HEAD-PIE EXCLUSIVE 

LOTOO PAW Touch, first impressions 
– Mimouille

 

1. Introduction

As some of you may know, I am quite the Lotoo fanboy, as I think the Lotoo Paw Gold is one of the best DAPs out there, if not the best for my tastes and usage. So when I heard they were developing a new touch DAP, needless to say I was jumpy like a 5-year old who just ate all of his Halloween loot. I tried to contact Michael Xiao to get more information, but he left the company, so I tried other avenues. When I learned there was a press conference to announce the DAP in Beijing, I thought jackpot, but it was only for the press, and already full, and apparently Head pie is not press (are you going to let them say that Damon!).

After harassing their guys on Taoabo, I finally got the WeChat of the marketing guy, who suggested I come to their office (which is on the other side of town, you guys can thank me for spending 200 RMB of taxi for the cause). I was welcomed at the Infomedia office (the company behind Lotoo) by Wang Lin and Hang Xu, both from marketing, the latter being an engineer and quite knowledgeable on the technical aspects.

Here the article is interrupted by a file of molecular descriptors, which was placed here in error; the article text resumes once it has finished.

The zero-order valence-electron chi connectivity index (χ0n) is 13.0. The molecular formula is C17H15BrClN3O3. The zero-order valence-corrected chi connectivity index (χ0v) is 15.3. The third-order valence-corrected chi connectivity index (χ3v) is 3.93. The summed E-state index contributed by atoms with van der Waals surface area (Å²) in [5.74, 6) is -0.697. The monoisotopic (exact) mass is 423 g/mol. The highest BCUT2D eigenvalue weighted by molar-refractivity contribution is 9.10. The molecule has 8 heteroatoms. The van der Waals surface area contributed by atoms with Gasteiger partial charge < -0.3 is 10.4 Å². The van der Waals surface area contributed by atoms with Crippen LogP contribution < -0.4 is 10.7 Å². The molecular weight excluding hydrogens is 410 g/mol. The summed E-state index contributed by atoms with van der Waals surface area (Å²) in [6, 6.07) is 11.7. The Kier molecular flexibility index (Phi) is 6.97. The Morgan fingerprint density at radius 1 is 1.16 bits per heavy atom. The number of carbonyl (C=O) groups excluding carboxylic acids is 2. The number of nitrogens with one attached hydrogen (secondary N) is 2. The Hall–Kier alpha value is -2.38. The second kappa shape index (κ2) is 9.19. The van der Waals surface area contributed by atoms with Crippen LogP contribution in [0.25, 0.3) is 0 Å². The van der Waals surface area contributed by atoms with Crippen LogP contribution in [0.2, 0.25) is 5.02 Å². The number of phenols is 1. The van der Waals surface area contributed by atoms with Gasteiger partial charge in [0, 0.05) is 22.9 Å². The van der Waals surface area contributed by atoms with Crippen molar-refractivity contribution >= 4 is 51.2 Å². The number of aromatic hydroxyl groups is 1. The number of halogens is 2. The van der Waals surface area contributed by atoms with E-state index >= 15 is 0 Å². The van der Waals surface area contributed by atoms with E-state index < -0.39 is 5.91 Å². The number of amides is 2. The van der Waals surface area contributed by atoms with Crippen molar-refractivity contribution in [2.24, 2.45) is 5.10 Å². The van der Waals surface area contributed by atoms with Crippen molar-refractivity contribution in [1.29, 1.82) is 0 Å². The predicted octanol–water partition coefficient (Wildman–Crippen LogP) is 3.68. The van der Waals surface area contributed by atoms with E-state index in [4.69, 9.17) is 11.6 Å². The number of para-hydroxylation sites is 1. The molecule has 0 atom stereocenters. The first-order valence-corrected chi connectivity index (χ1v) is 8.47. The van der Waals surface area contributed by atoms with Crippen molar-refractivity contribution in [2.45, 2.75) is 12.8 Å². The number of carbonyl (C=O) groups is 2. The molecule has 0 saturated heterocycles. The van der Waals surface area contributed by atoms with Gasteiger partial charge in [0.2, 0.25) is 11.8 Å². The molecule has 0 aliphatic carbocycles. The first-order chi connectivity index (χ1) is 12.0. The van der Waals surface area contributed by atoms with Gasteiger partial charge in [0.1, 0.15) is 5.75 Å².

According to him the philosophy behind the Lotoo Paw Gold was to be a reference player, inherited from their background in sound recording (Infomedia is the OEM for NAGRA). They had no background in the music industry per say. 
They realized this meant the player was, in their opinion, more suited to classical music than to more modern genres. Based on this, they tried to develop a new player, still close to their “reference” house sound, but more “musical”. As you will see in my impressions, I would not qualify the sound of both players as they do, but that was their goal. 
This also means that both players will continue to be co-TOTL, it is not one replacing the other.

The Lotoo Paw Touch will be out in China at the end of May / beginning of June at the price of 
17 999 RMB (2850$ roughly) and international price is not yet know, but I did (strongly) suggest that staying under 3k would be a good idea…).

2. Build and ergonomics:

I have to say I have always loved the build of the Paw Gold, and the Touch is also very impressive. The design is simple and functional: they are not trying to copy A&K or other similar players out there. They are going for robustness and ease of use, with a more neutral look than the Paw Gold (black instead of bling, even though the volume wheel remains gold). The finish seems excellent, all in black metal, with metal buttons that feel durable and responsive, and are well placed. The player is larger than the Paw Gold, but quite smaller than the WM1Z, and very handy (although thicker than most DAPs).